Glossary – M


Italian for “My Lady”. A name given to the Blessed Virgin Mary, especially when she is depicted holding the Christ Child.


A Greek word meaning wise persons (singular magus) this is the term applied to the astrologers from the East who visited the baby Jesus (see Matt 2:1-12).

Martyr (N.2473-74)

The word martyr comes from a Greek word meaning witness. It refers to someone who has given up their life for their faith. The first Christian Martyr was St Stephen whose martyrdom is recorded in the Acts of the Apostles. At various times throughout the history of the Church, Christians have been persecuted and some have died as martyrs. Many of these have been canonised as Saints.

Messiah (N.436–40, 711–16)

Taken from a Hebrew word meaning ‘anointed one’, a title applied in ancient Israel to kings, priests and sometimes to prophets. By the time of Jesus, many in Israel had the expectation that God would raise up a leader from the House of David, their greatest king, to be the Messiah who would rescue them from their afflictions. Some understood this in terms of political liberation, others in a more strictly spiritual sense. Messiah was translated in Greek by the term Christos. Hence Jesus’ title, ‘Christ’, can be translated as ‘the anointed one’, or ‘the Messiah’. Jesus’ disciples came to realise that he was in the fullest sense of the term, the one promised whom ‘God has made both Lord and Messiah’ (Acts 2:36).


From a Catholic perspective a miracle is an unusual or unexpected manifestation of the presence and power of God in human history. There is no Hebrew word for miracle and the Greek word for miracle does not appear in the New Testament. Instead the Scriptures speak of “wonders”, “acts of power”, “works” and “signs”.

So the miracles of Jesus are signs of the power of God at work. The reign of God was shown by Jesus’ power over evil, illness, disability and nature. Jesus did not want to be a miracle man in the sense of a ‘wonder-worker’ or magician. He refused to work miracles to convince doubters such as Herod. The greatest miracle for Christians is the Resurrection, which actually happened, and which proclaims the power of God among us and his victory over sin and death.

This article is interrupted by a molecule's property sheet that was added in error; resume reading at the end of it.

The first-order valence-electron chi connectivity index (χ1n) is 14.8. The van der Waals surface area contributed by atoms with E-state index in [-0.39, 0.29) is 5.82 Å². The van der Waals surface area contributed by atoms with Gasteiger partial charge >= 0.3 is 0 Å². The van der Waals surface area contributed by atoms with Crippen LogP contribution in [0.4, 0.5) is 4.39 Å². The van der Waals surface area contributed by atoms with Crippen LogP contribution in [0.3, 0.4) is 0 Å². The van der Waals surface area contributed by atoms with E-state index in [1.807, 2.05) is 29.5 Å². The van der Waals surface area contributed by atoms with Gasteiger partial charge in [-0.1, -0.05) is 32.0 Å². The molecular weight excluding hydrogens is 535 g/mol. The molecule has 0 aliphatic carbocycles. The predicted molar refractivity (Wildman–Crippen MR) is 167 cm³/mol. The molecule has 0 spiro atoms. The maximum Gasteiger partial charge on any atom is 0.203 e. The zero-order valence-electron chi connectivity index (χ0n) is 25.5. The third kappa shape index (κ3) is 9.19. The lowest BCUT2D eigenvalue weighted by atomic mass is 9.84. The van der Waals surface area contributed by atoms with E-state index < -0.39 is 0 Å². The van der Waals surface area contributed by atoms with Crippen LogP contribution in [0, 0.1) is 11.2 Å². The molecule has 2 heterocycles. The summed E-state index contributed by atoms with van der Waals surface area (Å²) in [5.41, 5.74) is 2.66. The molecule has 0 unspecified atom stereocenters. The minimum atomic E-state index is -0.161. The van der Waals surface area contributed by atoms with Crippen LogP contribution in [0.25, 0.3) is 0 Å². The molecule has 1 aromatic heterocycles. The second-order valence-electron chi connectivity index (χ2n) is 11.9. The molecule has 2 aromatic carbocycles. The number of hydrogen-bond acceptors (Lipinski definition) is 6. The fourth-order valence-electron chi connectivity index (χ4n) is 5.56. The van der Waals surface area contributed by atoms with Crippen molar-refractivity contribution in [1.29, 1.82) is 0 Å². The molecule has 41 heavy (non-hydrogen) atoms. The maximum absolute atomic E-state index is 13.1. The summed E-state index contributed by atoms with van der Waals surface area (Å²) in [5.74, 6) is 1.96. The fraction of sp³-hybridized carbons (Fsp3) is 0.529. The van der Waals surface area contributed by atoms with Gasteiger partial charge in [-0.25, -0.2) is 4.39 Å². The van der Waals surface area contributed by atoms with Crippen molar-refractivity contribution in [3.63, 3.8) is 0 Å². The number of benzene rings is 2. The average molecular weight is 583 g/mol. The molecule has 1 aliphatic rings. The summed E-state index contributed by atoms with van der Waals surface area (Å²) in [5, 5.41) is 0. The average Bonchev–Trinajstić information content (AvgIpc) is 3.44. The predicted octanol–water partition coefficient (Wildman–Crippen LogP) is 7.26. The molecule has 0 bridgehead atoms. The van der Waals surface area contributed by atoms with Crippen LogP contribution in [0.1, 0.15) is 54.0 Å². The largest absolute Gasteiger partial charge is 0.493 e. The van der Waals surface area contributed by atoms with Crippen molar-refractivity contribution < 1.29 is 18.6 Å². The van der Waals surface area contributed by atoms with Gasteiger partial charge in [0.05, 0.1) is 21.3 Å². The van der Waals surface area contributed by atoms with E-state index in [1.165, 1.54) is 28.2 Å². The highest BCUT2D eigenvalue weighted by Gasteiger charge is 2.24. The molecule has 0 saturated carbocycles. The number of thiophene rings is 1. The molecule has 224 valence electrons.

Mission (N.849-860)

From the Latin missio meaning ‘a sending’. Those called by Christ are sent by him into the world to extend the Kingdom of God. The mission of the Church, the reason for its existence, is to evangelise, to spread the Good News of Jesus Christ in word and deed.


From a Greek word monos meaning “life alone”. A movement among baptised believers who respond to God’s call for perfection (Mt 5:48; 19:16-26) by giving themselves through poverty, celibacy and obedience to a life of prayer, common worship and service. Towards the end of the Roman persecutions an ascetic existence in the deserts of Egypt, Palestine and Syria provided an alternative to martyrdom. In Egypt St Antony (251-356) and St Pachomius (290-346) helped to organise their followers around a rule of life and spiritual guides. Celtic forms of monasticism, developed by figures such as Patrick and Brigid, also became influential. In the West Saint Benedict of Nursia (480-550) and his Rule shaped the future of monasticism. At the heart of the monastic movement was the Monastry sometimes called an Abby.


An aromatic gum resin derived from a small tree which grows in the Middle East. In biblical times it was used as a perfume and in embalming the dead. Along with frankincense (see entry) and gold it was one of the gifts of the wise men to the infant Jesus (Matt 2:11).